When I first started reading A Voice of Her Own: Women and the Journal-Writing Journey by Marlene A. Schiwy (Simon and Schuster: New York, 1996), 1 felt that I was going over old ground, that everything she was saying had been said twenty years ago.
But as I continued reading, I changed my mind. Yes, the issues were the feminist issues raised earlier, but the author was dealing with them in a way that made me want to read on. The book is very supportive, personal and warm, both in the authorial voice and in the voices of the many journal writers Schiwy quotes-well-known ones like May Sarton, Audre Lorde, and Virginia Woolf as well as lesser known or unknown diarists.
The book is organized into three parts: embarking, The Inner Journal, and Sharing the journey, but, I think, as Schiwy notes in the Foreword, that the reader can start anyplace. I would suggest using her Index to begin, e.g., "on rereading old diaries," "loss of a child" .on the creative process," "impostor syndrome." The apparatus of the book, in addition to the index, is useful: writing topics, endnotes, and an excellent bibliography of published journals.
Although Schiwy writes from a feminist perspec-tive, she is not polemical but universal as feminism actually is. Her thesis is that journal writing is a tool which enables us to discover our hidden selves and to affirm the value of our lives.
But this isn't all. A journal becomes a friend, a confidante. Besides the value of writing a journal, there is pleasure in reading journals. This insight highlights something unique and universally true about the experience of reading journals; as we read, the present tense and the first person pronoun invite us to enter into and identify with the diarist's feelings and thoughts. We become immersed in her inner world, perhaps more so than while reading fiction. And yet, another part of us remains outside all the while. The mom critical part is constantly in dialogue with the diarist, noting where our perspectives converge and differ (264).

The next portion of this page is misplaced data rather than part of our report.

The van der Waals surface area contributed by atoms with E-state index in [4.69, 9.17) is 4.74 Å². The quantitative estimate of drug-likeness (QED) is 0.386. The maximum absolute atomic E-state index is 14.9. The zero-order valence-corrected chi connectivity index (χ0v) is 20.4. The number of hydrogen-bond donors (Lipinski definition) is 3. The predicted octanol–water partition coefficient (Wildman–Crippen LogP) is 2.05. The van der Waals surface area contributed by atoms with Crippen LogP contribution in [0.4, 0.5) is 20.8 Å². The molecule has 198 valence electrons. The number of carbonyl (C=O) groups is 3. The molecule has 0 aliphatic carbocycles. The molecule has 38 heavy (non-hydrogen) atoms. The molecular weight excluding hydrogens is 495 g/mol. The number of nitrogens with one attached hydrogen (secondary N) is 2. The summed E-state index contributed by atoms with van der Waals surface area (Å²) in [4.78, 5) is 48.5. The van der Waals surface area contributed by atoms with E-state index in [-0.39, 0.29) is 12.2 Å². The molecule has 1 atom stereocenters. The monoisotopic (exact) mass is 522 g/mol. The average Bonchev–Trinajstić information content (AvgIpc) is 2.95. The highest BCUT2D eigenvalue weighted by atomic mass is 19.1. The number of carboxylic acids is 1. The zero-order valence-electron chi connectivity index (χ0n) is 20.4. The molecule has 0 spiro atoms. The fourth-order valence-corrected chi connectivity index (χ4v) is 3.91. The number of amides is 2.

While reading, I began examining my own life. I was particularly interested in the sections on change and loneliness, and the journal excerpts made me think of the many changes in my life in the past four years and the stress associated with them. Although I had kept a journal for ten years, I had abandoned it after my life became more "stable." The changes of marriage, moving to a new city, not working, loneli-ness, illness, grief for the death of a cherished animal have "destablized" me. Schiwy includes these con-cerns and many more with relevant journal excerpts and writing topics and techniques. This book has motivated me and directed me to use my inner resources for strength.
Leonore Hoffmann Walters is a Professor of English at the Borough of Manhattan Community College, CUNY. She commutes between New York and Chicago where her husband and cat live. From 1976-1979, she directed the regional women's literature project for the Modern Language Association.
© 1996, The Women in Literature and Life Assembly of the National Council of Teachers of English (ISSN #1065-9080). Permission is given to copy any article provided credit is given and the copies are not intended for resale.
Reference Citation: Walters, Leonore Hoffmann. (1996). "Book Review of A Voice of Her Own: Women and the Journal-Writing Journey." WILLA, Volume V, 20-21.